Tucked behind the scenes of floor debates, committee hearings, and major votes, House staff perform a myriad of functions to keep Congress running smoothly. Over the years, women have made great strides working for Members, committees, leadership, and House Officers. In doing so, they have gained equal access to staff positions historically held by men and played an integral role in the evolution of the institution.
Mary Ellen Atkins’ success on her high school’s competitive typing team led her to a job with the U.S. House of Representatives. From 1943 to 1947, she worked as a secretary in the Washington office of Iowa Congressman Karl Le Compte, greeting constituents, taking dictation, and exploring the capital during the World War II era.
Kathy Gille worked in the office of Representative David Bonior of Michigan for more than 20 years. Her responsibilities included speechwriting, foreign policy research, and working on the House Rules Committee and the Democratic task force on Central America. She was eventually promoted to executive floor assistant and senior advisor for policy and communications, becoming one of the first women to supervise a Whip operation in the House.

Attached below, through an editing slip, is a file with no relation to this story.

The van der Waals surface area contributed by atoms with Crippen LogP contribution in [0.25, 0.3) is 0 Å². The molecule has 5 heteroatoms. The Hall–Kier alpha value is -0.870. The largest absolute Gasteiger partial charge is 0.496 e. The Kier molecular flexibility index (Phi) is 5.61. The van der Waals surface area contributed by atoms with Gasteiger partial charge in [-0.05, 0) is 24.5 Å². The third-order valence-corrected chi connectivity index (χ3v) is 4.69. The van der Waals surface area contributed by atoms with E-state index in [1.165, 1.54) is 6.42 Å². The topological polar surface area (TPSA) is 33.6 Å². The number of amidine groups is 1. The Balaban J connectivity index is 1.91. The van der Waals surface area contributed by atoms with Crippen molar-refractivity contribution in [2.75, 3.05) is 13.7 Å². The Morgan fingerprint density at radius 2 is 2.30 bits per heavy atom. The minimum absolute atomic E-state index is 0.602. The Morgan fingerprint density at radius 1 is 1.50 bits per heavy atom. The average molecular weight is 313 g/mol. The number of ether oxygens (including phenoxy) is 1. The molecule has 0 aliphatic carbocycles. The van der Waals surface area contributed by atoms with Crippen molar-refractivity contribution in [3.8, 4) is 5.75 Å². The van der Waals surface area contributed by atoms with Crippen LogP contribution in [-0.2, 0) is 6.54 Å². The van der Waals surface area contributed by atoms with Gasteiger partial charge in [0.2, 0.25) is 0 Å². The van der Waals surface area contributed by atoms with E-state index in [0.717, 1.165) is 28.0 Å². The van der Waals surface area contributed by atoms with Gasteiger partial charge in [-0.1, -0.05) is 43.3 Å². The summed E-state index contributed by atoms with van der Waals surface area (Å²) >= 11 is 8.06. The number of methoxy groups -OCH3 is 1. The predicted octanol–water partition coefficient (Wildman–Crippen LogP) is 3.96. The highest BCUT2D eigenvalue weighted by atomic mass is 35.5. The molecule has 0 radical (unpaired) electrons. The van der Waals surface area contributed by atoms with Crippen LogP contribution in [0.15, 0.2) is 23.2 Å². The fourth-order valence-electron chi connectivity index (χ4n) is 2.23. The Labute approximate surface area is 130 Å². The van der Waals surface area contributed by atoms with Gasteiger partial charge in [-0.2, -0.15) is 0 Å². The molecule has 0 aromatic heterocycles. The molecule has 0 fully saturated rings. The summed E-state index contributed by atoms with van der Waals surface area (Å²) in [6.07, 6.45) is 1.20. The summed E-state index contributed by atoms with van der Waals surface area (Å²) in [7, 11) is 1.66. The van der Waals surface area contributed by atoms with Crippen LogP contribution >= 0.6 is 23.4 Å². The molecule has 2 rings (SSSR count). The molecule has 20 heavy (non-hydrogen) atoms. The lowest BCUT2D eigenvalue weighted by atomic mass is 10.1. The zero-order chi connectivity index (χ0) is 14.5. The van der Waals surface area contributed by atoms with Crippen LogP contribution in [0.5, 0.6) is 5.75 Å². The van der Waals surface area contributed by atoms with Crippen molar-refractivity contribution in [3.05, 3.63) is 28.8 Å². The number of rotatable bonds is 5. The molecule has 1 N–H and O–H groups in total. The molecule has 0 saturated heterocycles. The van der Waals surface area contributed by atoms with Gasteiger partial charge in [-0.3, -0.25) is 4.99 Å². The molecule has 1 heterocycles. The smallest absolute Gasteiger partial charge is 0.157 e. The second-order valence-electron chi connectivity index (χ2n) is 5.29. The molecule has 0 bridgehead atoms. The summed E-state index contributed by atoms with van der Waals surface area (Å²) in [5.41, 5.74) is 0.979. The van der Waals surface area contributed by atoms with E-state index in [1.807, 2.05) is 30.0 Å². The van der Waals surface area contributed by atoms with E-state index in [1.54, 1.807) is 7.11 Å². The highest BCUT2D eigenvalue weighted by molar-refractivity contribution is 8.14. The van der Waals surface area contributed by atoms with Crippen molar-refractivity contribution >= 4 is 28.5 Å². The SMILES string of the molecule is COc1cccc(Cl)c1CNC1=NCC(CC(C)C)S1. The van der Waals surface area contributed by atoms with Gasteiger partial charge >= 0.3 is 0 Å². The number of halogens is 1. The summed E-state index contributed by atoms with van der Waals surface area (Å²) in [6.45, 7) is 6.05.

Betsy Wright Hawkings experienced a rapid rise in the office of Representative Christopher Shays of Connecticut, becoming chief of staff within three years. She used her leadership and organizational skills to build a career on Capitol Hill that spanned nearly 25 years.
For 26 years, Judy Lemons worked for three Members from the same California district. Her experiences with Representatives Phil Burton, Sala Burton, and Nancy Pelosi, as well as her time spent working for two subcommittees, transformed her into an accomplished congressional advocate for the San Francisco community.
Muftiah McCartin worked in the Parliamentarian’s Office for 29 years and was the first woman to hold the position of assistant parliamentarian in the house. Her expertise in parliamentary procedure led her to the House Appropriations and Rules committees, where she drafted legislation on antipoverty programs and healthcare.
Initially hired as a secretary for the House of Representatives, Patricia (Tish) Speed Schwartz worked her way through the administrative ranks to serve as chief clerk of the Science Committee, and later the Judiciary Committee, during her nearly four decades on Capitol Hill.
Linda Steele came to Washington, D.C., in January 1961 as a secretary for Representative Stanley Tupper of Maine. In 1970, she began more than two decades of service in the office of Representative (and future Republican Leader) Robert Michel of Illinois, rising to the position of deputy chief of staff in Michel’s leadership office.